A room full of empty seats
I’m going to come right out and say it: I’m a policy wonk. I want that to be clear before we get to know each other better because you may have a litmus test for these sort of things, and I’m making an early New Year’s resolution to build more productive relationships.
Okay, now that we have that out of the way, let’s talk…
I should start by mentioning that I’m supportive of the expansion of our Google overlords into San José.
As chair of the City’s planning commission, I know this is exactly the type of project that has been envisioned for the Diridon Station Area over decades of community-based planning. The City has done a commendable job of getting the best possible value for public lands and ensuring an open and transparent process for securing community benefits without tax incentives or other kickbacks to our corporate “partners”. And despite what you may have heard, there has been a robust dialogue with ample opportunity for public engagement, and Google has shown the signs of being a good neighbor throughout the negotiation process thus far.
Of course, the process is far from over. City leadership will need strong wills, thick skin, and pragmatic stewardship to follow through on the outline of values the city council is poised to approve tonight — after what’s shaping up to be a marathon of public comment and council pontification. As most would agree, San José has not exactly proven to be a bastion of these traits when it comes to our officials, but that’s why elections matter. If we succumb to the traditional power brokers, we get what we deserve: the lowest common denominator of bureaucratic puppet.
But my concern over today’s vote doesn’t involve the particulars of the deal or the competing memos flying back and forth between council offices over the past few days. This is about the misinformation, hyperbole, and outright lies coming from all sides of this proxy war for the soul of our city.
**AUTHOR’S NOTE: In the midst of writing this piece, the council meeting was disrupted by protesters. San José Police cleared the chambers, removed several individuals who chained themselves to their seats, and shut down the proceedings for over an hour.**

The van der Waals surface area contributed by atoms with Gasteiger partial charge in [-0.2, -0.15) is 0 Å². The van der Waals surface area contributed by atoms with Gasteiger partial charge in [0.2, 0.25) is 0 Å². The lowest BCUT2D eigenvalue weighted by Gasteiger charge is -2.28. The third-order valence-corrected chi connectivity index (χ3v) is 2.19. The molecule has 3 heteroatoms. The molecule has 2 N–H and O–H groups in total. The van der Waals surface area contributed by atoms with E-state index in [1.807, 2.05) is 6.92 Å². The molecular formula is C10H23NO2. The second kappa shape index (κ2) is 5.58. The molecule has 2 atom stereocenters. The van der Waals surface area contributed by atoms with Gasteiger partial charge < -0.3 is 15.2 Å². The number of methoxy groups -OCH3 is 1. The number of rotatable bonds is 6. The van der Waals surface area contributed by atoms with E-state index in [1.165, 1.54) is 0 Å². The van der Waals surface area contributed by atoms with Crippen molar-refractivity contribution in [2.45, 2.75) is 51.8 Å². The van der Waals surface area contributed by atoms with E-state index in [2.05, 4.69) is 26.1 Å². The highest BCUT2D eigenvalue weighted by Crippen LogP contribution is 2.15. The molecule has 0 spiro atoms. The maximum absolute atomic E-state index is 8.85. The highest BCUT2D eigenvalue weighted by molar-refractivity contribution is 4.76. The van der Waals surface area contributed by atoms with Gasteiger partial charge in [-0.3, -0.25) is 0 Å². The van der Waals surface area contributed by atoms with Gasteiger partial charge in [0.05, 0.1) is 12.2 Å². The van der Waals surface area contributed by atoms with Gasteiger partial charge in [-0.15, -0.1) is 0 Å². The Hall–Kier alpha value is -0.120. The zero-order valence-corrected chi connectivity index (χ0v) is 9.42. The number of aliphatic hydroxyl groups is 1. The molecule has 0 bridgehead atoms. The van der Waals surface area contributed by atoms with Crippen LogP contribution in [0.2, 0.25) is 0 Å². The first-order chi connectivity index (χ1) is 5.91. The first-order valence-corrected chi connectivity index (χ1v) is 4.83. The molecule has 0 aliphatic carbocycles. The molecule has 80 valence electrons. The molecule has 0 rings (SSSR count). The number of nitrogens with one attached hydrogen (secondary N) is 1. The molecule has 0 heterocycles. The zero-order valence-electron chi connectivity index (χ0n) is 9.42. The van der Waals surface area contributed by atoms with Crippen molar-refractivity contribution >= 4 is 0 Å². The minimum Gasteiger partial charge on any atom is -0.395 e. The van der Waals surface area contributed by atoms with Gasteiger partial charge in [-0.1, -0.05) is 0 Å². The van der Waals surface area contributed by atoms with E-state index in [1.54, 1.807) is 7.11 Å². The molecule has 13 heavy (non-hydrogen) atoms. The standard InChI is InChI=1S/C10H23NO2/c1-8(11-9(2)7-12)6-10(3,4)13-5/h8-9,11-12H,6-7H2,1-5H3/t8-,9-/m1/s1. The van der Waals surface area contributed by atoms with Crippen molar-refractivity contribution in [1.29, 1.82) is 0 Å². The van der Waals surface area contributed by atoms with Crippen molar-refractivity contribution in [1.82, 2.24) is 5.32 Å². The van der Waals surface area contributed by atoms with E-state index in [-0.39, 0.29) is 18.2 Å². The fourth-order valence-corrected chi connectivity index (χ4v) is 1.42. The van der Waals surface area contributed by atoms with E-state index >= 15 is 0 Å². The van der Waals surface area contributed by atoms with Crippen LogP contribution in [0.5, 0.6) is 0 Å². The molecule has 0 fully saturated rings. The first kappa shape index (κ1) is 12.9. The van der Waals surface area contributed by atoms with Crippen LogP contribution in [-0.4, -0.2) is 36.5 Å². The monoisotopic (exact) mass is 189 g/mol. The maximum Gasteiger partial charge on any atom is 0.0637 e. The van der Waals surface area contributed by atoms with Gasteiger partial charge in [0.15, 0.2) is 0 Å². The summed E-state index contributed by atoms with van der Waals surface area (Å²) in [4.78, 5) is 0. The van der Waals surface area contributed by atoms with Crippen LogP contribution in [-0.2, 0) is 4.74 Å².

On one side, you have city officials, who in their haste to win support for the Google Village, have used our neighborhood schools, our teachers, and our students, as a talking point — touting a windfall of revenue for the local school district from the land sale and property tax increment. This sounds great, right? Two teachers in every classroom and a VR headset on every student! But this candy striping blatantly disregards $1.5B in debt left by the San José Redevelopment Agency that must be serviced before any new revenue will ever make its way to our schools.
According to the city’s own economic development staff, this should happen sometime around 2036, or 18 years from now. That means an entire generation of students will be deprived of resources that should rightfully be flowing into their classrooms, all because city leaders of decades past sold us down the Guadalupe River. To suggest otherwise is reprehensible at best and lying at worst. And as the son of a former San José Unified teacher, a former district employee, and a recovering school board candidate, it’s just insulting.
But the city isn’t the only side making up their own facts…
Labor activists have spent the better part of the past year disrupting public meetings and community hearings on the Google Village with misguided and under-informed protests designed to shut down the entire process while wrapping themselves in the banner of “social justice”.
Complaints run rampant about backroom deals and non-disclosure agreements when the process has been more public than any of the principals would probably prefer. Protesters with catchy but nonsensical chants have fostered distrust and fear among the most vulnerable in our community — who they purport to represent. And otherwise sensible community leaders accuse city leaders of neglecting our homeless neighbors and prioritizing corporate developers when San José has done and continues to do more than any other local agency to protect our residents from displacement, institute unprecedented rent controls and just cause protections, and develop affordable, supportive, transitional, and emergency housing.
Community engagement is never a perfect process, but it’s only successful if all parties involved are committed to a productive conversation — and the same set of facts. As a third-generation San José native, it’s incredibly disappointing to see my friends and neighbors fall prey to the polarization currently plaguing our politics in Washington. (It’s only slightly ironic that many of the same folks are regulars at meetings of local Resistance groups.)
At the end of the day, the Google Village is a good project for San José. But the City and the People still have a long way to go to heal the gaping wounds of distrust that have been allowed to fester between us for far too long. Exhibit A is the circus that was today’s council meeting, which is still going as this column goes to print.
With a room full of empty seats.